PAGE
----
Let’s continue with our food theme from last week. Switching to a healthy diet is as confusing as it is daunting. Too often, we go in with the best intentions based on the best information, but we fail anyway. Then we are left wondering: Maybe omega-3s aren’t as good as they say, maybe carbs aren’t as bad as they say.
What we’re missing is context, and I got a great insight into this in an eye-opening book I read several years ago, The Jungle Effect by San Francisco physician Daphne Miller.
Rather than do a traditional good food-bad food analysis and try to construct a diet based on eating so-called good foods and avoiding the bad ones, Dr Miller did some reverse engineering. She found healthy populations living in “cold spots” with low incidences of western illnesses, and investigated what they were doing right.
Dr Miller zeroed in on five wildly diverse populations, typically living in isolated places. These included Copper Canyon, Mexico, Iceland, Crete, Okinawa, and West Cameroon. Call it the wisdom of traditional culture. What these people lacked in science they more than made up for in centuries of adapting and adopting to local conditions. A quick look:
Despite a high-carb diet, the 50,000 Tarahumara Indians who live in this remote and impoverished region experience extremely low incidence of diabetes, in direct contrast to their Arizona counterparts (the Pima). According to Dr Miller, quoted in Today’s Dietician:
I was surprised to find that the Tarahumara are eating a high-carb diet. But the type of carbohydrates are unrefined, such as their hand-ground tortillas, beans, and squash. It turns out that when these foods are combined, a lot of healthy interactions occur.
This diet is hardly exotic. Those who are accustomed to Mexican cuisine would hardly feel they were making an extreme switch.
It seems that it is not one food that is protective against heart disease. It is a combination (olive oil, fish, whole grains, grapes, fresh vegetable). Portions are small, eaten in season. Again, this is hardly an exotic diet. People throughout the Mediterranean have been eating this way since the dawn of time.
Here is a true man-bites-dog story. In a region of the world where the sun is scarce, these people experience low rates of depression, bipolar, SAD, and postpartum depression. What gives? Lots of fish (more per capita than anywhere in the world) is only part of the answer. Even those who don’t eat fish do well. For instance, the lamb eat tundra grass, which is high in alpha-linolenic acid which converts to EPA, the active ingredient in omega-3.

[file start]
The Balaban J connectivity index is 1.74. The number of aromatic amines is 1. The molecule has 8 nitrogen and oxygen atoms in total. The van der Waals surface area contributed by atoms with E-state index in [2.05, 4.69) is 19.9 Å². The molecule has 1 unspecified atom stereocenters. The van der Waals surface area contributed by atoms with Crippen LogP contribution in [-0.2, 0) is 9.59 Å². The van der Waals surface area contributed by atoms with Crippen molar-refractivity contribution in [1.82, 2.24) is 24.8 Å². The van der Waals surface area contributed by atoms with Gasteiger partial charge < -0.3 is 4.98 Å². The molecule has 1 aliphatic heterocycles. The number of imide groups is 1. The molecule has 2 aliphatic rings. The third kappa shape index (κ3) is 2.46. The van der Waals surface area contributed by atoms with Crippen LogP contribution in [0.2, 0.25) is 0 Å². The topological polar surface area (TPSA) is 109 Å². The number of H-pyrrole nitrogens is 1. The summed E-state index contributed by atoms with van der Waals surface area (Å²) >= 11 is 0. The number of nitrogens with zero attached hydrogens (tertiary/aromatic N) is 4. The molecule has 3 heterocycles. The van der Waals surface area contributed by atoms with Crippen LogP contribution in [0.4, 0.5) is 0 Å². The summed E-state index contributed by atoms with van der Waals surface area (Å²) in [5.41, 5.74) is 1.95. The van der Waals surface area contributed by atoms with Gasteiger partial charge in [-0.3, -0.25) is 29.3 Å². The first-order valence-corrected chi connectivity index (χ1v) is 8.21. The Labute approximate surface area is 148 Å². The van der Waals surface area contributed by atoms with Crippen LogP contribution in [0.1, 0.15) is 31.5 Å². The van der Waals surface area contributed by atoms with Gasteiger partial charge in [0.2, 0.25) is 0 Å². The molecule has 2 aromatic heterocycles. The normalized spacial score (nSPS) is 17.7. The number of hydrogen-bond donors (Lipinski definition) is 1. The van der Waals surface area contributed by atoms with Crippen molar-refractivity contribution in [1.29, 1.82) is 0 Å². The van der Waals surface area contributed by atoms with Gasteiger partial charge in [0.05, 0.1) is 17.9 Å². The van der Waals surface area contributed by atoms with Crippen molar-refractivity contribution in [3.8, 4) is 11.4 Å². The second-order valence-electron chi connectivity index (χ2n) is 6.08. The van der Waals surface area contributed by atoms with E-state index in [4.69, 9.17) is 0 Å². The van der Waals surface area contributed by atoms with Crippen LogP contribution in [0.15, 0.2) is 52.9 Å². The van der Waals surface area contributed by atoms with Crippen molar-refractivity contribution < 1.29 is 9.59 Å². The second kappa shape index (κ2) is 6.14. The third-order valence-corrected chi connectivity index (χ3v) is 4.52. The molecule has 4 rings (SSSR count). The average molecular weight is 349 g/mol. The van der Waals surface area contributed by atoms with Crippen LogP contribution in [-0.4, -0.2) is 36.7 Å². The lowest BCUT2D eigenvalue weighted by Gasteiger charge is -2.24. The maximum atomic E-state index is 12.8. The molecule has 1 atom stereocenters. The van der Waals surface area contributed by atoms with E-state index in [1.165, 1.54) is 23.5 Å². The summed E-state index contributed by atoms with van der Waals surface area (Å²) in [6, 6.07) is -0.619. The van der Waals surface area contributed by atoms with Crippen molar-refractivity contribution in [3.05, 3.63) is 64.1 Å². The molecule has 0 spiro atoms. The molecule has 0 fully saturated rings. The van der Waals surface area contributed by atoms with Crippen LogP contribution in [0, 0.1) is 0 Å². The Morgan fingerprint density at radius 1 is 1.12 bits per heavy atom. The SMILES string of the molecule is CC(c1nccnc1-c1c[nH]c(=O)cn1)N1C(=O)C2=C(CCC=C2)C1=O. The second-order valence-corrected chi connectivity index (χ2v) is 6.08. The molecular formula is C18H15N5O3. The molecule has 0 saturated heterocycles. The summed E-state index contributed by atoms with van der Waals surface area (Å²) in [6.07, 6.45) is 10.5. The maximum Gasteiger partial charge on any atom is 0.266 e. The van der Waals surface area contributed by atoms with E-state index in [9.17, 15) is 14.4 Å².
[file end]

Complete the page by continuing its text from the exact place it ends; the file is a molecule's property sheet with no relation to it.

Icelanders don’t have many vegetables in their diet, but they do get a lot of mileage from the fresh produce they do eat, such as wild berries (rich in anti-oxidants), cabbage, and waxy potatoes (with a lower glycemic index), and moss (baked in bread, among other things).
Again, this is not an exotic diet. How hard is it to eat high-quality fish and berries?
In the remote village of Ntui, which Dr Miller identified as a “cold spot” for colon cancer, the people rely on stews flavored with vegetables, legumes, grains, and spices, with sparing amounts of wild meat and minimally processed oils. There is a heavy emphasis on fermented foods rich in probiotics (which may be a key piece of the puzzle to a healthy colon). Again, how hard is it?
In Dr Miller’s words, from Today’s Dietician:
In Okinawa, the elderly population has surprisingly low breast and prostate cancer rates. They don’t even do mammograms in older women there. When you walk through the markets, you see so many foods likely to help maintain a healthy glandular system, such as seaweed and soy. There is a soy controversy in the U.S. over whether it causes cancer, but in Okinawa, they were eating a lot of real soy in the unrefined form, like edamame.
Plus lots of green tea, a rich variety of fruits and vegetables and seafood, and (of all things) pork (from yam-fed pigs).
Lessons to Be Learned
This isn’t rocket science. These diets have survived the test of time. The ingredients may vary widely from locale to locale, but they all emphasize fresh and local food high in stuff that is good for you. These foods work together in synergistic combinations and are eaten in small portions. Processed food and refined sugar and other junk is virtually nonexistent.
How effective are these diets for you? There is a major catch. You will note, for instance, that omega-3 seems to be the magic ingredient in the Icelandic diet. But if your own diet consists mostly of junk food, the occasional piece of fish is hardly going to work wonders.
Another major catch: Doing your own cooking and food preparation is absolutely fundamental to a good diet. Your best intentions will be frustrated if you are not willing to get out the pots and pans. (Dr Miller is a strong advocate of this.) Once your know your way around the kitchen - as well as the local markets - experimenting with new food is not all that difficult. Invest the time and energy - the pay-off is huge.
Published On: March 22, 2013
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